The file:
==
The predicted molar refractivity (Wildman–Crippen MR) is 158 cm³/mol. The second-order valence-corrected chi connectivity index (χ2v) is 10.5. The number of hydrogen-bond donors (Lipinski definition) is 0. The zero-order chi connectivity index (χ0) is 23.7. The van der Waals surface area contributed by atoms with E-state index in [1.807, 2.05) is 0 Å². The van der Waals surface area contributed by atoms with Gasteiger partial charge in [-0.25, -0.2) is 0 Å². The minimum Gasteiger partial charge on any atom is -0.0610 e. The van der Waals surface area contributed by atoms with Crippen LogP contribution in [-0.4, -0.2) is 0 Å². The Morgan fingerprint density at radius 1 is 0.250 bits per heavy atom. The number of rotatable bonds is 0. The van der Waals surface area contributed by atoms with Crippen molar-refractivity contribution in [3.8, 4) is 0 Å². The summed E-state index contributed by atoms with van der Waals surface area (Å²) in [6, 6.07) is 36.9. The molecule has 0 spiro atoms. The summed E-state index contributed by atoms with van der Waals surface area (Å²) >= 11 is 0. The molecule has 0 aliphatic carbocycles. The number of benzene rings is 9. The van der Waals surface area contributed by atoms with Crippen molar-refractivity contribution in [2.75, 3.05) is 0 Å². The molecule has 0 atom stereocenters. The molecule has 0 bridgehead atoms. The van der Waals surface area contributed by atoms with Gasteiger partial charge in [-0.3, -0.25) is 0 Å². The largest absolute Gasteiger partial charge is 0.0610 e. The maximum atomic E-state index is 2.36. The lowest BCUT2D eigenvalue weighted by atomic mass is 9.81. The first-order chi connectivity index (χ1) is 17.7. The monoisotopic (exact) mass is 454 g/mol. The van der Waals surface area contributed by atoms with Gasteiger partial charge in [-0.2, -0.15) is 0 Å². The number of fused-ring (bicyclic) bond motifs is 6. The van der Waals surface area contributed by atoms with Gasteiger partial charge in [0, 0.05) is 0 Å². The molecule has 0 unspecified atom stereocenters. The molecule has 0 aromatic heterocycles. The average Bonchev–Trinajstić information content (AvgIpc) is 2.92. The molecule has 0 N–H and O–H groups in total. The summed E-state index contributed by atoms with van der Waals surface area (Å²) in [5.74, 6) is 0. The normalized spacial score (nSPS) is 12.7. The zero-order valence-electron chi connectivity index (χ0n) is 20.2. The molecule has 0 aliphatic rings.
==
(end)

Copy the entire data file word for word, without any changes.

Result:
The predicted molar refractivity (Wildman–Crippen MR) is 158 cm³/mol. The second-order valence-corrected chi connectivity index (χ2v) is 10.5. The number of hydrogen-bond donors (Lipinski definition) is 0. The zero-order chi connectivity index (χ0) is 23.7. The van der Waals surface area contributed by atoms with E-state index in [1.807, 2.05) is 0 Å². The van der Waals surface area contributed by atoms with Gasteiger partial charge in [-0.25, -0.2) is 0 Å². The minimum Gasteiger partial charge on any atom is -0.0610 e. The van der Waals surface area contributed by atoms with Crippen LogP contribution in [-0.4, -0.2) is 0 Å². The Morgan fingerprint density at radius 1 is 0.250 bits per heavy atom. The number of rotatable bonds is 0. The van der Waals surface area contributed by atoms with Crippen molar-refractivity contribution in [3.8, 4) is 0 Å². The summed E-state index contributed by atoms with van der Waals surface area (Å²) in [6, 6.07) is 36.9. The molecule has 0 spiro atoms. The summed E-state index contributed by atoms with van der Waals surface area (Å²) >= 11 is 0. The molecule has 0 aliphatic carbocycles. The number of benzene rings is 9. The van der Waals surface area contributed by atoms with Crippen molar-refractivity contribution in [2.75, 3.05) is 0 Å². The molecule has 0 atom stereocenters. The molecule has 0 bridgehead atoms. The van der Waals surface area contributed by atoms with Gasteiger partial charge in [-0.3, -0.25) is 0 Å². The largest absolute Gasteiger partial charge is 0.0610 e. The maximum atomic E-state index is 2.36. The lowest BCUT2D eigenvalue weighted by atomic mass is 9.81. The first-order chi connectivity index (χ1) is 17.7. The monoisotopic (exact) mass is 454 g/mol. The van der Waals surface area contributed by atoms with Gasteiger partial charge in [-0.2, -0.15) is 0 Å². The number of fused-ring (bicyclic) bond motifs is 6. The van der Waals surface area contributed by atoms with Gasteiger partial charge in [0, 0.05) is 0 Å². The molecule has 0 unspecified atom stereocenters. The molecule has 0 aromatic heterocycles. The average Bonchev–Trinajstić information content (AvgIpc) is 2.92. The molecule has 0 N–H and O–H groups in total. The summed E-state index contributed by atoms with van der Waals surface area (Å²) in [5.74, 6) is 0. The normalized spacial score (nSPS) is 12.7. The zero-order valence-electron chi connectivity index (χ0n) is 20.2. The molecule has 0 aliphatic rings.